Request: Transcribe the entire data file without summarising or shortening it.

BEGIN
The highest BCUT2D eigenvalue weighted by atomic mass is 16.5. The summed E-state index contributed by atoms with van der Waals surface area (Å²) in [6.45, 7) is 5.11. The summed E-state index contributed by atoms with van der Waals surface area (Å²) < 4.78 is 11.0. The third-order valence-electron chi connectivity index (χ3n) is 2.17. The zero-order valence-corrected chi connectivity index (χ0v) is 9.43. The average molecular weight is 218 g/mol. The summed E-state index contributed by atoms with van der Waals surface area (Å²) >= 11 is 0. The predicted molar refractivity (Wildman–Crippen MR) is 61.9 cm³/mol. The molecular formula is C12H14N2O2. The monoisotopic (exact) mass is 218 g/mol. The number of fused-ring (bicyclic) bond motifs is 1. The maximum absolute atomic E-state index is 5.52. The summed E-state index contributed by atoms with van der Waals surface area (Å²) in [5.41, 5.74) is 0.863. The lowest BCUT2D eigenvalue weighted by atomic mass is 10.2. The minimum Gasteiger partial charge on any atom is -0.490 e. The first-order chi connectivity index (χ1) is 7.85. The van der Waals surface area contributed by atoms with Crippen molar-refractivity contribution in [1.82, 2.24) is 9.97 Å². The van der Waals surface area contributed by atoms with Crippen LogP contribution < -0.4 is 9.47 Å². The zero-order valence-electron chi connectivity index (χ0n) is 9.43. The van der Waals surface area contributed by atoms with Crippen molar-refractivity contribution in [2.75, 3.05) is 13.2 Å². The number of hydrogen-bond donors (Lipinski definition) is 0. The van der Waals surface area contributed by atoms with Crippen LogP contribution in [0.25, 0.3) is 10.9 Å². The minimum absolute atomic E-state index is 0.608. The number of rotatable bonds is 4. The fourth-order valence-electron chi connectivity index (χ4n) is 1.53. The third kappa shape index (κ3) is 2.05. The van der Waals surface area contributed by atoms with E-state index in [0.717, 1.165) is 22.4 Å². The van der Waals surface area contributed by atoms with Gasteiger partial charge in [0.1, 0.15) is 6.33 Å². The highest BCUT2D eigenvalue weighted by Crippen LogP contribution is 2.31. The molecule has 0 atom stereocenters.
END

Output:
The highest BCUT2D eigenvalue weighted by atomic mass is 16.5. The summed E-state index contributed by atoms with van der Waals surface area (Å²) in [6.45, 7) is 5.11. The summed E-state index contributed by atoms with van der Waals surface area (Å²) < 4.78 is 11.0. The third-order valence-electron chi connectivity index (χ3n) is 2.17. The zero-order valence-corrected chi connectivity index (χ0v) is 9.43. The average molecular weight is 218 g/mol. The summed E-state index contributed by atoms with van der Waals surface area (Å²) >= 11 is 0. The predicted molar refractivity (Wildman–Crippen MR) is 61.9 cm³/mol. The molecular formula is C12H14N2O2. The monoisotopic (exact) mass is 218 g/mol. The number of fused-ring (bicyclic) bond motifs is 1. The maximum absolute atomic E-state index is 5.52. The summed E-state index contributed by atoms with van der Waals surface area (Å²) in [5.41, 5.74) is 0.863. The lowest BCUT2D eigenvalue weighted by atomic mass is 10.2. The minimum Gasteiger partial charge on any atom is -0.490 e. The first-order chi connectivity index (χ1) is 7.85. The van der Waals surface area contributed by atoms with Crippen molar-refractivity contribution in [1.82, 2.24) is 9.97 Å². The van der Waals surface area contributed by atoms with Crippen LogP contribution < -0.4 is 9.47 Å². The zero-order valence-electron chi connectivity index (χ0n) is 9.43. The van der Waals surface area contributed by atoms with Crippen molar-refractivity contribution in [2.75, 3.05) is 13.2 Å². The number of hydrogen-bond donors (Lipinski definition) is 0. The van der Waals surface area contributed by atoms with Crippen LogP contribution in [0.25, 0.3) is 10.9 Å². The minimum absolute atomic E-state index is 0.608. The number of rotatable bonds is 4. The fourth-order valence-electron chi connectivity index (χ4n) is 1.53. The third kappa shape index (κ3) is 2.05. The van der Waals surface area contributed by atoms with E-state index in [0.717, 1.165) is 22.4 Å². The van der Waals surface area contributed by atoms with Gasteiger partial charge in [0.1, 0.15) is 6.33 Å². The highest BCUT2D eigenvalue weighted by Crippen LogP contribution is 2.31. The molecule has 0 atom stereocenters.